On Sunday, the Leader of the House Penny Mordaunt wrote an open letter to the Bishop of Portsmouth (where her constituency is). In it she called on him to vote to ‘back reform’ and, as demanded by a coterie of radical bishops, change forever the Anglican stance on same-sex marriage. Today the Church of England has partially rejected that demand, and will not allow clergy to conduct same-sex ceremonies, although it is proposing to allow ‘prayers’ and ‘blessings’ for same-sex couples in civil partnerships.
Mordaunt’s intervention was perfectly legitimate, you might think. What’s wrong with a democratic representative pressing for her constituents to have the ‘right to have their relationships solemnised in their local parish,’ and for an end to the ‘pain and trauma’ of gay people who see themselves treated as ‘second-class citizens’?
In this case, actually, there is quite a lot that should worry us.
For one thing, what she is demanding from the bishops is theologically very awkward. The biblical view of homosexuality is admittedly convoluted, but one thing is clear: the disapproval of it which lies behind the prohibition of same-sex unions is not simply some kind of hoary Old Testament taboo which any enlightened worshipper can airily sidestep.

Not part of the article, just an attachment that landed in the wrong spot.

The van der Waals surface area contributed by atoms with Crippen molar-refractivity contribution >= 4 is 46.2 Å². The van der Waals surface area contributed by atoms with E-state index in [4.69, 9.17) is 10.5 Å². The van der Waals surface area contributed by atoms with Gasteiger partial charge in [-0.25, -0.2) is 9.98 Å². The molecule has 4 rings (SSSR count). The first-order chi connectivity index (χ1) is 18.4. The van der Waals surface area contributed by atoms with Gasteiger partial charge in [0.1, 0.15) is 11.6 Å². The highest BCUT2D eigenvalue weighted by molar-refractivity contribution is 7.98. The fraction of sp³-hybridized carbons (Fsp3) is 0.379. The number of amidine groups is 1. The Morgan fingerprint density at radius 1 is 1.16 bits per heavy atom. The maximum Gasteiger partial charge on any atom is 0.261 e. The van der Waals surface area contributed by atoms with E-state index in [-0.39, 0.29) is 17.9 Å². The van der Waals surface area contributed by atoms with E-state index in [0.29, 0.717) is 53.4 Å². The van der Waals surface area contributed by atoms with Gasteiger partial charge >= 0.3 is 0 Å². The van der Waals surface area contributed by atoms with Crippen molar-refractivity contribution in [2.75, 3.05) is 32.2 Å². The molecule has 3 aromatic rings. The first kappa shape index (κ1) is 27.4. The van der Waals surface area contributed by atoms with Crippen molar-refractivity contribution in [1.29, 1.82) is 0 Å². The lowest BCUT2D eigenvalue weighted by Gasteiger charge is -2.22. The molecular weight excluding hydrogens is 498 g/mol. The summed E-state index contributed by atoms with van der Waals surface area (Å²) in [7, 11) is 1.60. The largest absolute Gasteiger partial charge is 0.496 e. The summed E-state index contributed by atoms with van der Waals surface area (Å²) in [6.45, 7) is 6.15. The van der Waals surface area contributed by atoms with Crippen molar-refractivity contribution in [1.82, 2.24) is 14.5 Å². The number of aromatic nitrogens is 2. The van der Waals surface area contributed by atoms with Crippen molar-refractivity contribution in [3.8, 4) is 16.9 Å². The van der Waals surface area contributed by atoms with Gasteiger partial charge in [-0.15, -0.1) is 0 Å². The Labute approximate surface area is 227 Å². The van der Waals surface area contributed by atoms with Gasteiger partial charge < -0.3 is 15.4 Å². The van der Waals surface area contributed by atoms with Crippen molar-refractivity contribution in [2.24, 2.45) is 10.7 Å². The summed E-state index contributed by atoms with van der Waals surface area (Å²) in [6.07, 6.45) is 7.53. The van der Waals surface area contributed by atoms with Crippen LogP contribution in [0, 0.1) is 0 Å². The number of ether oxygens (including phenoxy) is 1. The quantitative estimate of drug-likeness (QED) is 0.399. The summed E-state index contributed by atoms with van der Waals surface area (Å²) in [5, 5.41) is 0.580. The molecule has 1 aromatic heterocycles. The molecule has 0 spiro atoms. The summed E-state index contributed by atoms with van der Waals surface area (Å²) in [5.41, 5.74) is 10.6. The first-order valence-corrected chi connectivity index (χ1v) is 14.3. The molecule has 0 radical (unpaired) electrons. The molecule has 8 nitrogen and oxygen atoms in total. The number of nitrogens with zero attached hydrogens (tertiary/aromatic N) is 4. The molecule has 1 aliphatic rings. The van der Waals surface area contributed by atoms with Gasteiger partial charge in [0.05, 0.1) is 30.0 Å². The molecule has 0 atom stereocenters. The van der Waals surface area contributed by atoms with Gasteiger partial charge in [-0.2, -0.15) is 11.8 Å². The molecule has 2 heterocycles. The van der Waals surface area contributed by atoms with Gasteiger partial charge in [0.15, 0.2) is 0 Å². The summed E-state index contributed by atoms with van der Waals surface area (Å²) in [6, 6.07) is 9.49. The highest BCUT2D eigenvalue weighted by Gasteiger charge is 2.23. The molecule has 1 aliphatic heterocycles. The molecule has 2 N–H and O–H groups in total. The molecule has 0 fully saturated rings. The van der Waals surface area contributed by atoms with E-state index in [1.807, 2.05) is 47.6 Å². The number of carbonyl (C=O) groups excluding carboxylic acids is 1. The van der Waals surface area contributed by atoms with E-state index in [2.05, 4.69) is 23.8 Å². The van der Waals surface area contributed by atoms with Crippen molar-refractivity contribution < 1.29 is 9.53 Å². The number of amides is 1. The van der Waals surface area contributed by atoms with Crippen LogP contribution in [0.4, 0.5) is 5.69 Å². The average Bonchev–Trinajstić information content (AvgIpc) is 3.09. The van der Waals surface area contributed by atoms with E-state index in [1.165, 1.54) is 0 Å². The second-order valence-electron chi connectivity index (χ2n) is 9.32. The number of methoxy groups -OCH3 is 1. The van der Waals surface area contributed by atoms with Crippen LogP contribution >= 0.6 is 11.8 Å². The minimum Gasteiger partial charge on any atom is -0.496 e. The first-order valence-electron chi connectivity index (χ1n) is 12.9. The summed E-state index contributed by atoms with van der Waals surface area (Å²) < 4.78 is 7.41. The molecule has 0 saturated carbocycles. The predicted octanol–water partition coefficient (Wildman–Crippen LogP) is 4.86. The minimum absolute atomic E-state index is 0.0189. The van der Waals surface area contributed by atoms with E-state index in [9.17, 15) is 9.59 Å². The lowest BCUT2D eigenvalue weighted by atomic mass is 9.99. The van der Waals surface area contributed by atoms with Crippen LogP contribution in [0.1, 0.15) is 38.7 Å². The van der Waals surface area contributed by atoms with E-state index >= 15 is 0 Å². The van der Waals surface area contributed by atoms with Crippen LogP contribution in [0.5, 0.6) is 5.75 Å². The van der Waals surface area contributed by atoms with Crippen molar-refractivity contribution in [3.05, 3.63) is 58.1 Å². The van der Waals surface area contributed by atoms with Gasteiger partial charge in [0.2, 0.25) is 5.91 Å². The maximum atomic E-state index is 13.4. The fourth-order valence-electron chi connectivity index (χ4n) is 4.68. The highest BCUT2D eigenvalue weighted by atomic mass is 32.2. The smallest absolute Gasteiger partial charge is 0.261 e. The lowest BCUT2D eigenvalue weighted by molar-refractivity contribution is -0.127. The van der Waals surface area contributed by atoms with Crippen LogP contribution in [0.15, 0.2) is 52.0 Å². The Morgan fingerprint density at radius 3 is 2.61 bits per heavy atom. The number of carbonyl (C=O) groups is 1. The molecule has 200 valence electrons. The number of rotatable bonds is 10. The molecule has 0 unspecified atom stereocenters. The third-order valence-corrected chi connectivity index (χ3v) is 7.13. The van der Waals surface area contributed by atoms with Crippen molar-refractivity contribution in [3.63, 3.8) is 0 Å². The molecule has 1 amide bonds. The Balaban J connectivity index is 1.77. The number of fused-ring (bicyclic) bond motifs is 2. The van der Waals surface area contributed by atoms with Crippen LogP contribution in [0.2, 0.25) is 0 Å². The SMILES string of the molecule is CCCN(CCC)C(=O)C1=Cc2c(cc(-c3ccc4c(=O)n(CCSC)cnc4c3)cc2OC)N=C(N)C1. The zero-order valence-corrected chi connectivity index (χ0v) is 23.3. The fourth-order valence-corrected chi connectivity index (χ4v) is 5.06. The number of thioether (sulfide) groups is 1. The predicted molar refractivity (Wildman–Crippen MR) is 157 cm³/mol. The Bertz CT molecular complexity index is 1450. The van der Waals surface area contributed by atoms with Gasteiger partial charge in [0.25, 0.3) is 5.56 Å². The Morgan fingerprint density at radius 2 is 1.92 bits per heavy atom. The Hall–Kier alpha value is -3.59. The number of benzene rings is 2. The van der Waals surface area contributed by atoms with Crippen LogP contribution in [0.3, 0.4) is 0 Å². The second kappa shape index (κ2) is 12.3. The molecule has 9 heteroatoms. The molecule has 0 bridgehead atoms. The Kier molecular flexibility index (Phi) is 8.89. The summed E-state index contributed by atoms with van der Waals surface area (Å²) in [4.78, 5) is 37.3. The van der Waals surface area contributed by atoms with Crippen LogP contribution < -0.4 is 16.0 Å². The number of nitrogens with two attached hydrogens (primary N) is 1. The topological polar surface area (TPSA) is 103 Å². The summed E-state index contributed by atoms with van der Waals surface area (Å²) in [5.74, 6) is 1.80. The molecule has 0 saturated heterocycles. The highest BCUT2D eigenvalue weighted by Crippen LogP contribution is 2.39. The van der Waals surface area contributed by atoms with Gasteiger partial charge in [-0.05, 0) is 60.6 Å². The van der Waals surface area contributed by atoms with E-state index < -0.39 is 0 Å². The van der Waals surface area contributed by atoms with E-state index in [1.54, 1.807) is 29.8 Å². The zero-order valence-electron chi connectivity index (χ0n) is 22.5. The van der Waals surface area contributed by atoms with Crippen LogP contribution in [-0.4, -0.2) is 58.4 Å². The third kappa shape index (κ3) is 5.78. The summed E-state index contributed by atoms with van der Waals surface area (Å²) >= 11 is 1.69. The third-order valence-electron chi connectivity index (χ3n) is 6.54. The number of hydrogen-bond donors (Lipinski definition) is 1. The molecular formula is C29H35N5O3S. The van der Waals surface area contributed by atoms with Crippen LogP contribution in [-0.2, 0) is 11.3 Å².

In scripture there is a consistent view of marriage as a special mystical relationship – rather more than just a commitment between two people who happen to be sexually attracted to one another. And there is Paul’s disapproval of sexual relations, whether same-sex or opposite-sex, outside marriage. To say that this all should be set aside by a vote of prelates, and that the Anglican hierarchy from now on not only condone, but actively approve and encourage relationships that scripture regards as a sin, is a big ask.
Despite the fact that Mordaunt has called for a re-examination of the church’s theology, it’s not as if her arguments are particularly theological.